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Thomas Arthur Johnson, 55, Army colonel, Vietnam veteran

Thomas Arthur "T.J." Johnson, a retired Army colonel and Vietnam veteran, died of a heart attack Thursday at Upper Chesapeake Medical Center in Bel Air. The Abingdon resident was 55.

One of seven children, Colonel Johnson graduated from Glenbard East High School in Lombard, Ill., in 1966.

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A year later, on New Year's Eve 1967, a friend set him up on a blind date with Susan L. Cowdrey, whom he would marry in 1969. "I thought he was very cute, very nice," Mrs. Johnson said of their first meeting.

In 1968, Colonel Johnson joined the Army and served as a helicopter pilot during the Vietnam War. He was shot down eight times, his wife said. He won multiple awards throughout his 31-year military career - including several Purple Hearts and a Bronze Star.

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"He hardly wore half the awards he was given," said his son, Arthur W. Johnson II of Abingdon. "He never looked for attention or accolades for anything he did. He did what he did because he thought that was what he was supposed to do."

After Colonel Johnson was released from the Army - "a reduction in force," Mrs. Johnson said - in the early 1970s, the couple moved to the Bowie area with their son and daughter, and he joined the Maryland National Guard.

Colonel Johnson earned a degree in business from the University of Maryland, College Park "while helping me raise two kids," Mrs. Johnson said.

In 1986, he was called to active Army duty, assigned to the National Guard, and moved his family to Harford County. He served first as the commander of the 1st Squadron, 158th Cavalry of the Maryland National Guard, and later worked in Virginia as chief of staff for the 29th Infantry Division. He retired as a colonel in 2000 and returned to Abingdon.

"T.J. was a very patriotic kind of a person," said Jim Kerr of Elkridge, a friend of 30 years.

Arthur Johnson credits his father with giving him and his sister direction. He joined the National Guard. His sister, Jennifer S. Wyatt of Bel Air, became a nurse at Upper Chesapeake Medical Center after nudging years ago from their father.

"He was a great father, and he kept me and my sister in line," said Arthur Johnson, adding that his father was strict, but also had a soft side: He collected teddy bears.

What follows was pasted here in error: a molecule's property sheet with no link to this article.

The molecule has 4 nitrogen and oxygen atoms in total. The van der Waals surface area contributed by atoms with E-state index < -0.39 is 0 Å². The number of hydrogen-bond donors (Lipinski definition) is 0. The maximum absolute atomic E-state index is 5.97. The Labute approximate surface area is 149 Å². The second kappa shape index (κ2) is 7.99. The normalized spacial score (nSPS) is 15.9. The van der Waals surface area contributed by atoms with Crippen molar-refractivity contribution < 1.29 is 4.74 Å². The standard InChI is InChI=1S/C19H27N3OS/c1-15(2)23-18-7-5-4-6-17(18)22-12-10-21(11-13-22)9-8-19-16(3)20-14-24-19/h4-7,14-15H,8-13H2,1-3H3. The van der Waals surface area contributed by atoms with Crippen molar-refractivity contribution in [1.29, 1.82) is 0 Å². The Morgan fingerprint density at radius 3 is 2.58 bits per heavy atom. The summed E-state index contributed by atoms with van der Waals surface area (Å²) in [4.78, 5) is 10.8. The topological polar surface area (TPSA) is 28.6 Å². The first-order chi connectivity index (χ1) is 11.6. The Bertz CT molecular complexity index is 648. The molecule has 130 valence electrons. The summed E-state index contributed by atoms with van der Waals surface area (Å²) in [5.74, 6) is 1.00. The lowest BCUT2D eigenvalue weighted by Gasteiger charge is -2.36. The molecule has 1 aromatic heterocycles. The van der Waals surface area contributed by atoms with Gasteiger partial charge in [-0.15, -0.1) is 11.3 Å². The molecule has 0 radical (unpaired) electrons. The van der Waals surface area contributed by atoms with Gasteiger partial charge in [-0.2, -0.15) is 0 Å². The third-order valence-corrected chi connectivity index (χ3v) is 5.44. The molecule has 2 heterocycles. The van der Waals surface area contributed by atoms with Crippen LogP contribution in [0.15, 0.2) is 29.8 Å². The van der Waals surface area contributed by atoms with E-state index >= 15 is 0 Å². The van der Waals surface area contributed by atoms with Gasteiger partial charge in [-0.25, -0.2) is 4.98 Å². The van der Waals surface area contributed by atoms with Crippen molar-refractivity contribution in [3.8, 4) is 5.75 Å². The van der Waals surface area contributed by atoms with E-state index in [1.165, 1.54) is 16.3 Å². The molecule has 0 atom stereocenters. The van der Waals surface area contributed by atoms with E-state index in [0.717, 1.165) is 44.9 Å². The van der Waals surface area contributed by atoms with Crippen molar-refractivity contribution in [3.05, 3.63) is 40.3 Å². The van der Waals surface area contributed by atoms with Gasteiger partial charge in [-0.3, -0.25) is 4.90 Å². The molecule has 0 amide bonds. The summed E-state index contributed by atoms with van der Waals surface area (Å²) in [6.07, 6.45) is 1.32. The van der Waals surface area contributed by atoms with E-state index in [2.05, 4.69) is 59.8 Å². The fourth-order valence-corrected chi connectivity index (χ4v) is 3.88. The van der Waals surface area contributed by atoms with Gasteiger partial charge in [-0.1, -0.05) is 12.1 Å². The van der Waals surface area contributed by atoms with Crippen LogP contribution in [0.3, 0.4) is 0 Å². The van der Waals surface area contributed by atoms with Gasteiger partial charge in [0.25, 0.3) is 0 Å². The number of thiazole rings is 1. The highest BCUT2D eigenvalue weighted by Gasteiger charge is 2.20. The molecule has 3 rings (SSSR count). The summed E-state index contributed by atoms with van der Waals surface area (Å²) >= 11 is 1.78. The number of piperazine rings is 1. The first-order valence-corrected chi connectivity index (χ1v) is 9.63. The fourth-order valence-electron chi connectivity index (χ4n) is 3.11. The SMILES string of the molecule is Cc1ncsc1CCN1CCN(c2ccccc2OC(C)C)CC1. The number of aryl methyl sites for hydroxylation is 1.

"It started back in the '70s," Mrs. Johnson said. "He'd get figurines and stuffed teddy bears every year on Christmas and birthdays. He must have gotten hundreds of them. He put them in the car, in displays on the furniture. He thought they were pretty special."

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His favorites were the bears with patriotic symbols.

"He would do anything for his country and his family," his wife said. "Every time a ballgame would come on and he'd hear the national anthem, he'd hold out his arms and have goose bumps and say, 'It works for me.'"

The night before he died, he traveled to Washington to pay his respects to President Ronald Reagan at the Capitol Rotunda.

"He was so emotional and so excited about it. He was a true, dedicated American," his wife said.

Services are scheduled for 8:15 p.m. today at McComas Funeral Home in Abingdon, 1317 Cokesbury Road. Military graveside services will be held at 2 p.m. tomorrow at Arlington National Cemetery.

Colonel Johnson is also survived by his mother, Victoria Johnson of Lombard, Ill.; a brother, Charles Johnson of Elmhurst, Ill.; four sisters, Liz Hunka, Lois Kecklick, Ethel Fearnow and Margaret Oliphant, all of the Chicago area; and three granddaughters and a grandson.

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Contributions may be made to the Alzheimer's Memorial Fund at the Johns Hopkins University: 1620 McElderry St., Room 1109, Baltimore 21205.


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